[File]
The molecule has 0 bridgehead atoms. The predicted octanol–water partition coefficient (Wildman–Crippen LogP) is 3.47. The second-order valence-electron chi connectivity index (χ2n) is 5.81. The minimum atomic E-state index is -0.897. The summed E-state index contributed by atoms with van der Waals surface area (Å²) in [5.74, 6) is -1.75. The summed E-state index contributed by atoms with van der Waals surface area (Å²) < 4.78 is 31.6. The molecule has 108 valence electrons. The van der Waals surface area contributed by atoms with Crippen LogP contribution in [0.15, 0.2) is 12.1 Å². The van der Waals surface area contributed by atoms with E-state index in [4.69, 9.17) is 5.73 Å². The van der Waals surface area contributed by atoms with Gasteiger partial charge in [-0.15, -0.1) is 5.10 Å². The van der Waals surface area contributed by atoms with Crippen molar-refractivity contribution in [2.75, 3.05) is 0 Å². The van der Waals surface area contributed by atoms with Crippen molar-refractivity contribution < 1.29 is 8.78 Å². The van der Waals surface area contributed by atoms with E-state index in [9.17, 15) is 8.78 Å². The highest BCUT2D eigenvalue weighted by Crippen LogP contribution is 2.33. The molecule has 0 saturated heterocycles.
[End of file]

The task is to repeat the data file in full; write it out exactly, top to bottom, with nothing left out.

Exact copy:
The molecule has 0 bridgehead atoms. The predicted octanol–water partition coefficient (Wildman–Crippen LogP) is 3.47. The second-order valence-electron chi connectivity index (χ2n) is 5.81. The minimum atomic E-state index is -0.897. The summed E-state index contributed by atoms with van der Waals surface area (Å²) in [5.74, 6) is -1.75. The summed E-state index contributed by atoms with van der Waals surface area (Å²) < 4.78 is 31.6. The molecule has 108 valence electrons. The van der Waals surface area contributed by atoms with Crippen LogP contribution in [0.15, 0.2) is 12.1 Å². The van der Waals surface area contributed by atoms with E-state index in [4.69, 9.17) is 5.73 Å². The van der Waals surface area contributed by atoms with Gasteiger partial charge in [-0.15, -0.1) is 5.10 Å². The van der Waals surface area contributed by atoms with Crippen molar-refractivity contribution in [2.75, 3.05) is 0 Å². The van der Waals surface area contributed by atoms with Crippen molar-refractivity contribution < 1.29 is 8.78 Å². The van der Waals surface area contributed by atoms with E-state index in [9.17, 15) is 8.78 Å². The highest BCUT2D eigenvalue weighted by Crippen LogP contribution is 2.33. The molecule has 0 saturated heterocycles.